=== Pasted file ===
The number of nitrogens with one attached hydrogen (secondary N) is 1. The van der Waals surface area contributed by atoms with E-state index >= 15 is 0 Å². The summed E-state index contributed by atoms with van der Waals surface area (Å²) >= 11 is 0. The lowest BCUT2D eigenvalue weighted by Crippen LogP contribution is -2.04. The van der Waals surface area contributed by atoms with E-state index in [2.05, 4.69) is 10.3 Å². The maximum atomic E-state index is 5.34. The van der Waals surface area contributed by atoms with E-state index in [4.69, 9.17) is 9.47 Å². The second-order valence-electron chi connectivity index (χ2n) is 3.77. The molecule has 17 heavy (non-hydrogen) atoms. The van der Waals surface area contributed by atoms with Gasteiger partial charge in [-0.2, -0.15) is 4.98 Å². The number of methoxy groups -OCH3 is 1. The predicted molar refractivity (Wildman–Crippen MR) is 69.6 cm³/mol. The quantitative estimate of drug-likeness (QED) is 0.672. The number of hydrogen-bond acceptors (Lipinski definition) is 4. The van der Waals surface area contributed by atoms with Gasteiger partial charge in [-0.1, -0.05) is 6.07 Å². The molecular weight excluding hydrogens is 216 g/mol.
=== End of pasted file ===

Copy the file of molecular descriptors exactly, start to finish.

The number of nitrogens with one attached hydrogen (secondary N) is 1. The van der Waals surface area contributed by atoms with E-state index >= 15 is 0 Å². The summed E-state index contributed by atoms with van der Waals surface area (Å²) >= 11 is 0. The lowest BCUT2D eigenvalue weighted by Crippen LogP contribution is -2.04. The van der Waals surface area contributed by atoms with E-state index in [2.05, 4.69) is 10.3 Å². The maximum atomic E-state index is 5.34. The van der Waals surface area contributed by atoms with E-state index in [4.69, 9.17) is 9.47 Å². The second-order valence-electron chi connectivity index (χ2n) is 3.77. The molecule has 17 heavy (non-hydrogen) atoms. The van der Waals surface area contributed by atoms with Gasteiger partial charge in [-0.2, -0.15) is 4.98 Å². The number of methoxy groups -OCH3 is 1. The predicted molar refractivity (Wildman–Crippen MR) is 69.6 cm³/mol. The quantitative estimate of drug-likeness (QED) is 0.672. The number of hydrogen-bond acceptors (Lipinski definition) is 4. The van der Waals surface area contributed by atoms with Gasteiger partial charge in [-0.1, -0.05) is 6.07 Å². The molecular weight excluding hydrogens is 216 g/mol.